Foundation Design and Embankment Reinforcement for the McOrmond/College Drive Interchange

WHEN /

Dec 12 

11:30 AM: Doors open

12:00 PM: Presentation Start

WHERE /

Park Town Hotel - Boardroom A

ABOUT THE EVENT /

Kent Bannister: Trek Geotechnical

The Saskatoon Interchanges Project consisted of design-build construction of two grade-separated traffic intersections. As part of the design for each interchange, approach fills of approximately 8 to 9 m height were required at all four abutments for the two bridges; 5 m high mechanically stabilized earth (MSE) walls were incorporated into the design at each abutment. The soil conditions at each bridge location consisted of 10 to 14 m of firm to stiff clays (Saskatoon Group) or clay tills (Battleford Formation) overlying a very stiff to hard clay till (Floral Formation). The project agreement outlined constraints regarding long-term differential settlement of the approach fills relative to the bridge structure and MSE wall construction required limitations on the total magnitude of settlement. The relatively short construction period specified in the project schedule required that ground improvement measures be utilized to accelerate settlement rates for the approach fills. In order to meet the settlement criteria, and to address global stability requirements for the MSE walls, stone columns were incorporated into the foundation soils.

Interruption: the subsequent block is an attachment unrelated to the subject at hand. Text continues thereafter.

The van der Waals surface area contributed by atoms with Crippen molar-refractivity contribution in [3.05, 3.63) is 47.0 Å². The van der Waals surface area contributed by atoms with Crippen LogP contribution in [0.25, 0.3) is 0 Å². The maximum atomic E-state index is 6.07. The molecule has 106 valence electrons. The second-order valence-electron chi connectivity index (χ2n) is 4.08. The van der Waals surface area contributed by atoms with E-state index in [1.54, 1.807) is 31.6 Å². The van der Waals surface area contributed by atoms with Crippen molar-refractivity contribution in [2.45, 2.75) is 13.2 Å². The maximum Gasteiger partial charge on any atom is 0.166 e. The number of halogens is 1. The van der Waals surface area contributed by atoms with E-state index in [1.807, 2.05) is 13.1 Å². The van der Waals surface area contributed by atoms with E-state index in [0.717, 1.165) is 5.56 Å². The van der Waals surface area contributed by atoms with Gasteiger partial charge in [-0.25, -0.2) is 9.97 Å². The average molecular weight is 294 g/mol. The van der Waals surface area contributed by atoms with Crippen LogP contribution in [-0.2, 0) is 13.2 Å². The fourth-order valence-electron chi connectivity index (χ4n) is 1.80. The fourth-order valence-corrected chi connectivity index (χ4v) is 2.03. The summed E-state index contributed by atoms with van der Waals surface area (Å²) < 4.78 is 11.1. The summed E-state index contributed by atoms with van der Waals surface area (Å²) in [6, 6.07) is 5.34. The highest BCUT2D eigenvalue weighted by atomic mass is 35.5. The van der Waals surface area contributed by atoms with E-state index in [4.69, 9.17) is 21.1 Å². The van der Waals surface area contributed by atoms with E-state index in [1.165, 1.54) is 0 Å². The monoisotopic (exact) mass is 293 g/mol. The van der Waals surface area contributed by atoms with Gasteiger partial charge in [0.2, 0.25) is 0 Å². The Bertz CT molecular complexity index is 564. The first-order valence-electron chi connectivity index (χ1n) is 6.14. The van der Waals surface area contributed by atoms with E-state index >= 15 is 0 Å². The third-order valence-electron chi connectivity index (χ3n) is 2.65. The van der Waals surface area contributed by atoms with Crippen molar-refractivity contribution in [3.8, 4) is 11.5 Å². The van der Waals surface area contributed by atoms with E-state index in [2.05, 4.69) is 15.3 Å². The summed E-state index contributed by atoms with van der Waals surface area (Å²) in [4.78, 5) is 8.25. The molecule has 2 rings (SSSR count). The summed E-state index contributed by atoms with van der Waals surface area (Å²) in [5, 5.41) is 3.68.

The initial design of the stone columns used a combination of design manuals and limit equilibrium analysis. A finite element deformation analysis was completed during detailed design to estimate deformations of the approach fill embankments and the MSE Walls. Construction of the stone columns was completed by drilling large diameter shafts which required the use of temporary sleeving to address seepage and sloughing conditions. After drilling, the shafts were then backfilled with a sand and gravel mixture and compaction targets were achieved through vibro-extraction of the sleeves. Settlement monitoring of the approach fills consisted of a combination of settlement plates, piezometers and survey monuments.

 

This presentation summarizes the design, construction, performance monitoring and lessons learned over the course of the project.

Kent is senior geotechnical engineer and Vice President of Engineering at TREK Geotechnical Inc. in Winnipeg, Manitoba. Kent has worked in the geotechnical engineering field for 20 years in both the private and public sectors. He has worked as a consulting engineer out of offices in Manitoba and Alberta. Prior to joining TREK, Kent spent 7 years working for Manitoba Hydro with much of that time as the Head of Manitoba Hydro’s Geotechnical Engineering Section. Kent has been employed with TREK since 2012, in addition to managing the engineering group, he also acts as a project manager and a technical reviewer for projects. Kent has actively volunteered for the CGS throughout his career and presently serves as the Vice President Finance for the national executive of the Canadian Geotechnical Society.

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